MINEOLA, N.Y. (CBSNewYork) — There was a push Monday for the feds to reverse course and issue drinking water standards to protect public health.
Many Long Island residents fear toxic chemicals are seeping into the fragile water supply, CBS2’s Jennifer McLogan reported.READ MORE: 'Today, I Can Rejoice': New Yorkers Hit The Streets After Jury Finds Derek Chauvin Guilty In George Floyd's Death
Experts say the drinking water is threatened by the unregulated and highly toxic man-made chemical 1,4-dioxane. It is found in detergents, manufacturing solvents and firefighting foam.
Demands have come from homeowners and environmentalists that the federal government do something to regulate use of poly-fluoro-alkyl substances, stop their spread and help pay for the cleanup have gone unheeded.
“To provide clean water and clean air, that is the purpose and the function of the United States Environmental Protection Agency,” said Adrienne Esposito of the Citizens Campaign for the Environment.
U.S. Sen. Chuck Schumer is now pressing the acting head of the EPA to establish an enforceable drinking water standard, but designate Andrew Wheeler has declined.READ MORE: Activists Celebrate Conviction Of Derek Chauvin In George Floyd's Death, But Say Fight Is Not Over: 'Tomorrow, We Still Have To Dismantle Systemic Oppression'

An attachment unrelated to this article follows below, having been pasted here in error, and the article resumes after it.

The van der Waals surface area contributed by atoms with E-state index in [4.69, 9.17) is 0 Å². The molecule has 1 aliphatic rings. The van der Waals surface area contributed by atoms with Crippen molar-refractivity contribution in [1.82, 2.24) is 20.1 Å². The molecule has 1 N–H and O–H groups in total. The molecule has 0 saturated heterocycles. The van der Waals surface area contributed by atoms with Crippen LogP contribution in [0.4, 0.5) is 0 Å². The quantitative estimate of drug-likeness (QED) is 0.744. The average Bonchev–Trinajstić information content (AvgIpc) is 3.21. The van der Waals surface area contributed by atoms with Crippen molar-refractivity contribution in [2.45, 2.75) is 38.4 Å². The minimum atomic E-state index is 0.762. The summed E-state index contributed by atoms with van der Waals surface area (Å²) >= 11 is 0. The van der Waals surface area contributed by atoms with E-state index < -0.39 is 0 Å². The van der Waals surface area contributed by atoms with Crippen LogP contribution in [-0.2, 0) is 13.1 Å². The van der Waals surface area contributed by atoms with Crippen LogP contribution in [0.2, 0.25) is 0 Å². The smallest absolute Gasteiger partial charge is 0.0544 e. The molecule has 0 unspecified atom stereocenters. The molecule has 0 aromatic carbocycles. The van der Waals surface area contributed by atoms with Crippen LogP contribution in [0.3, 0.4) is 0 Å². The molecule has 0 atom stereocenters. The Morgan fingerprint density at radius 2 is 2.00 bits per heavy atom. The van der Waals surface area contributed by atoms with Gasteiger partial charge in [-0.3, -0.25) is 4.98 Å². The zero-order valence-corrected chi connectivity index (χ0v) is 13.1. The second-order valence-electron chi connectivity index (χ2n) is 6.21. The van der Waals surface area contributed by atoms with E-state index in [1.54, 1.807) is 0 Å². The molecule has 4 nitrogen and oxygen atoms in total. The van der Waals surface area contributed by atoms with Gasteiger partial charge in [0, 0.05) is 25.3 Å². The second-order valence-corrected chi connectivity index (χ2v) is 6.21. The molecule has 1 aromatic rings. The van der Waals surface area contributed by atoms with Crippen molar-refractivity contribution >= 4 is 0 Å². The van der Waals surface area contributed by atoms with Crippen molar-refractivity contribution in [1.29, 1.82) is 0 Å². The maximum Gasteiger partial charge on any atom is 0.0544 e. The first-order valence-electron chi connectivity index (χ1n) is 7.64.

“We are going to try to hold up his nomination unless he does this,” Schumer said. “And if that doesn’t work, pass legislation requiring the federal government under the Clean Water Act to put out standards.”
Nearly three-quarters of Long Island’s water suppliers — 10 times the national average — have found traces or more of the likely carcinogen, posing a possible threat to human health, CBS2’s McLogan reported.
“We’ve tested over 850 wells in about 25 different areas,” said Suffolk County Health Commissioner Dr. James Tomarken said.
In failing to set a national standard, critics argue, the federal government is limiting the public’s knowledge about their possible exposure to the contaminants, and hindering potential cleanup efforts.
It will cost hundreds of thousands of dollars per private well owner to install carbon filtration systems or to link their wells to public supplies. Meanwhile, the water authority has joined the medical community calling for urgent help.MORE NEWS: Police: Gabriel Dewitt Wilson In Custody After Deadly Shooting At West Hempstead Stop & Shop
CBS2’s calls to the acting EPA chief in Washington have not been returned.